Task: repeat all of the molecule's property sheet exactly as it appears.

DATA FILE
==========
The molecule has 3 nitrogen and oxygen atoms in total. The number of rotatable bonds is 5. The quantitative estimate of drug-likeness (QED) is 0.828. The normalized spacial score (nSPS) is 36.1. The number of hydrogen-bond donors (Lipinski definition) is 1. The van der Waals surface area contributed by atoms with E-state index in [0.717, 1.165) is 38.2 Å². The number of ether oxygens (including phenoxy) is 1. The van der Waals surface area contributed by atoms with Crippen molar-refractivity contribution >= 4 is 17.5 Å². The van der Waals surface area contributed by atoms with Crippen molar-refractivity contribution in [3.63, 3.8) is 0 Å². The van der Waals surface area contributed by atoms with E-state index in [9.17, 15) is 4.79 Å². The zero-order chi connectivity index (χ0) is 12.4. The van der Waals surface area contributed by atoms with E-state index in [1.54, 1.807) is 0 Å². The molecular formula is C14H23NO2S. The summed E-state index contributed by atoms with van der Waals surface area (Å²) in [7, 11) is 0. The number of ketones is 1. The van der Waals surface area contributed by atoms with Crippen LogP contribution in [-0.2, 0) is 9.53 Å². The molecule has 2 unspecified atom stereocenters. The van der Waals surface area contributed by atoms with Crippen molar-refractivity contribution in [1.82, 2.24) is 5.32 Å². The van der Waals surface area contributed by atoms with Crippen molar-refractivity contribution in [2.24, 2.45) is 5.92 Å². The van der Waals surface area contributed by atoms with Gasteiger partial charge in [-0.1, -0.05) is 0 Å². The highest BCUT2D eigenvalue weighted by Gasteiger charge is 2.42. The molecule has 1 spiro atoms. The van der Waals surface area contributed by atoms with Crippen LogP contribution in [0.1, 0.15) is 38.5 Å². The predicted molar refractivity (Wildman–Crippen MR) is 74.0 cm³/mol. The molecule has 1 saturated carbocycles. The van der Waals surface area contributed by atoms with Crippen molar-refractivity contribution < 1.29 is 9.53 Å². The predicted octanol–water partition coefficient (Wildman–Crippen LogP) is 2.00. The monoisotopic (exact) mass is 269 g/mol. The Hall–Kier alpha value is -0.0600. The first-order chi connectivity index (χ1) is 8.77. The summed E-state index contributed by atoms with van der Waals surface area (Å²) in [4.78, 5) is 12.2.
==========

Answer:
The molecule has 3 nitrogen and oxygen atoms in total. The number of rotatable bonds is 5. The quantitative estimate of drug-likeness (QED) is 0.828. The normalized spacial score (nSPS) is 36.1. The number of hydrogen-bond donors (Lipinski definition) is 1. The van der Waals surface area contributed by atoms with E-state index in [0.717, 1.165) is 38.2 Å². The number of ether oxygens (including phenoxy) is 1. The van der Waals surface area contributed by atoms with Crippen molar-refractivity contribution >= 4 is 17.5 Å². The van der Waals surface area contributed by atoms with Crippen molar-refractivity contribution in [3.63, 3.8) is 0 Å². The van der Waals surface area contributed by atoms with E-state index in [9.17, 15) is 4.79 Å². The zero-order chi connectivity index (χ0) is 12.4. The van der Waals surface area contributed by atoms with E-state index in [1.54, 1.807) is 0 Å². The molecular formula is C14H23NO2S. The summed E-state index contributed by atoms with van der Waals surface area (Å²) in [7, 11) is 0. The number of ketones is 1. The van der Waals surface area contributed by atoms with Crippen LogP contribution in [-0.2, 0) is 9.53 Å². The molecule has 2 unspecified atom stereocenters. The van der Waals surface area contributed by atoms with Crippen molar-refractivity contribution in [1.82, 2.24) is 5.32 Å². The van der Waals surface area contributed by atoms with Crippen molar-refractivity contribution in [2.24, 2.45) is 5.92 Å². The van der Waals surface area contributed by atoms with Gasteiger partial charge in [-0.1, -0.05) is 0 Å². The highest BCUT2D eigenvalue weighted by Gasteiger charge is 2.42. The molecule has 1 spiro atoms. The van der Waals surface area contributed by atoms with Crippen LogP contribution in [0.1, 0.15) is 38.5 Å². The predicted molar refractivity (Wildman–Crippen MR) is 74.0 cm³/mol. The molecule has 1 saturated carbocycles. The van der Waals surface area contributed by atoms with Crippen molar-refractivity contribution < 1.29 is 9.53 Å². The predicted octanol–water partition coefficient (Wildman–Crippen LogP) is 2.00. The monoisotopic (exact) mass is 269 g/mol. The Hall–Kier alpha value is -0.0600. The first-order chi connectivity index (χ1) is 8.77. The summed E-state index contributed by atoms with van der Waals surface area (Å²) in [4.78, 5) is 12.2.